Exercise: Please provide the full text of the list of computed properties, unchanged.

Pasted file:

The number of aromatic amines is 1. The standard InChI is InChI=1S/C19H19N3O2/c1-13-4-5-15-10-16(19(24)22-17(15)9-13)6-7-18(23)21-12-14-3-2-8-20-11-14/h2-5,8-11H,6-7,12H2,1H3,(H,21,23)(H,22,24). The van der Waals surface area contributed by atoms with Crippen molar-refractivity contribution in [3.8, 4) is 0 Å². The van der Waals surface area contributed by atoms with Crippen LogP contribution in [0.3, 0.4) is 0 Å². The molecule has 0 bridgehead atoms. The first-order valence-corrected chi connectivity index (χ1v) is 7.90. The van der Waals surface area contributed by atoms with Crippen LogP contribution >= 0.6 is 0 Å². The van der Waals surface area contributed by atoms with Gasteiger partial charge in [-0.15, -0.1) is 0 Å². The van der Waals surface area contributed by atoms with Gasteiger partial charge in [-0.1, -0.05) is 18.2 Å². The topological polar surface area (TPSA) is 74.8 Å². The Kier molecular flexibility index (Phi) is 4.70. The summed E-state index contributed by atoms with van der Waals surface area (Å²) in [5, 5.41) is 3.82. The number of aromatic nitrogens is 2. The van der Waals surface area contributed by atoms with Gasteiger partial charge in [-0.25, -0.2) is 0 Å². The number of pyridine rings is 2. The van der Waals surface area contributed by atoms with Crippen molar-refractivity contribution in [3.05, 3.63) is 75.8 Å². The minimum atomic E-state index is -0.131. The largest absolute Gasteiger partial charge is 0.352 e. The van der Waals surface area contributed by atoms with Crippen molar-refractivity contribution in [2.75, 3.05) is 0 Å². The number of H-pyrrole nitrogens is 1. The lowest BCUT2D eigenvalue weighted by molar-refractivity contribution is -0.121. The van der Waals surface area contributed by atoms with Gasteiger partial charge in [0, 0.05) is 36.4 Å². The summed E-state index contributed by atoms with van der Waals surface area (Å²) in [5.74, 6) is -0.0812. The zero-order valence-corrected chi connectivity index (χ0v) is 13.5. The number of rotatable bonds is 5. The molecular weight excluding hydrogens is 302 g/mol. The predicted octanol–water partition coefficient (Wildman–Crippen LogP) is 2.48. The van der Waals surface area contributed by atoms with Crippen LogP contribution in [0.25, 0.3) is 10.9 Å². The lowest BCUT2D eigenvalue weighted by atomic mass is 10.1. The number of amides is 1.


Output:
The number of aromatic amines is 1. The standard InChI is InChI=1S/C19H19N3O2/c1-13-4-5-15-10-16(19(24)22-17(15)9-13)6-7-18(23)21-12-14-3-2-8-20-11-14/h2-5,8-11H,6-7,12H2,1H3,(H,21,23)(H,22,24). The van der Waals surface area contributed by atoms with Crippen molar-refractivity contribution in [3.8, 4) is 0 Å². The van der Waals surface area contributed by atoms with Crippen LogP contribution in [0.3, 0.4) is 0 Å². The molecule has 0 bridgehead atoms. The first-order valence-corrected chi connectivity index (χ1v) is 7.90. The van der Waals surface area contributed by atoms with Crippen LogP contribution >= 0.6 is 0 Å². The van der Waals surface area contributed by atoms with Gasteiger partial charge in [-0.15, -0.1) is 0 Å². The van der Waals surface area contributed by atoms with Gasteiger partial charge in [-0.1, -0.05) is 18.2 Å². The topological polar surface area (TPSA) is 74.8 Å². The Kier molecular flexibility index (Phi) is 4.70. The summed E-state index contributed by atoms with van der Waals surface area (Å²) in [5, 5.41) is 3.82. The number of aromatic nitrogens is 2. The van der Waals surface area contributed by atoms with Gasteiger partial charge in [-0.25, -0.2) is 0 Å². The number of pyridine rings is 2. The van der Waals surface area contributed by atoms with Crippen molar-refractivity contribution in [3.05, 3.63) is 75.8 Å². The minimum atomic E-state index is -0.131. The largest absolute Gasteiger partial charge is 0.352 e. The van der Waals surface area contributed by atoms with Crippen molar-refractivity contribution in [2.75, 3.05) is 0 Å². The number of H-pyrrole nitrogens is 1. The lowest BCUT2D eigenvalue weighted by molar-refractivity contribution is -0.121. The van der Waals surface area contributed by atoms with Gasteiger partial charge in [0, 0.05) is 36.4 Å². The summed E-state index contributed by atoms with van der Waals surface area (Å²) in [5.74, 6) is -0.0812. The zero-order valence-corrected chi connectivity index (χ0v) is 13.5. The number of rotatable bonds is 5. The molecular weight excluding hydrogens is 302 g/mol. The predicted octanol–water partition coefficient (Wildman–Crippen LogP) is 2.48. The van der Waals surface area contributed by atoms with Crippen LogP contribution in [0.25, 0.3) is 10.9 Å². The lowest BCUT2D eigenvalue weighted by atomic mass is 10.1. The number of amides is 1.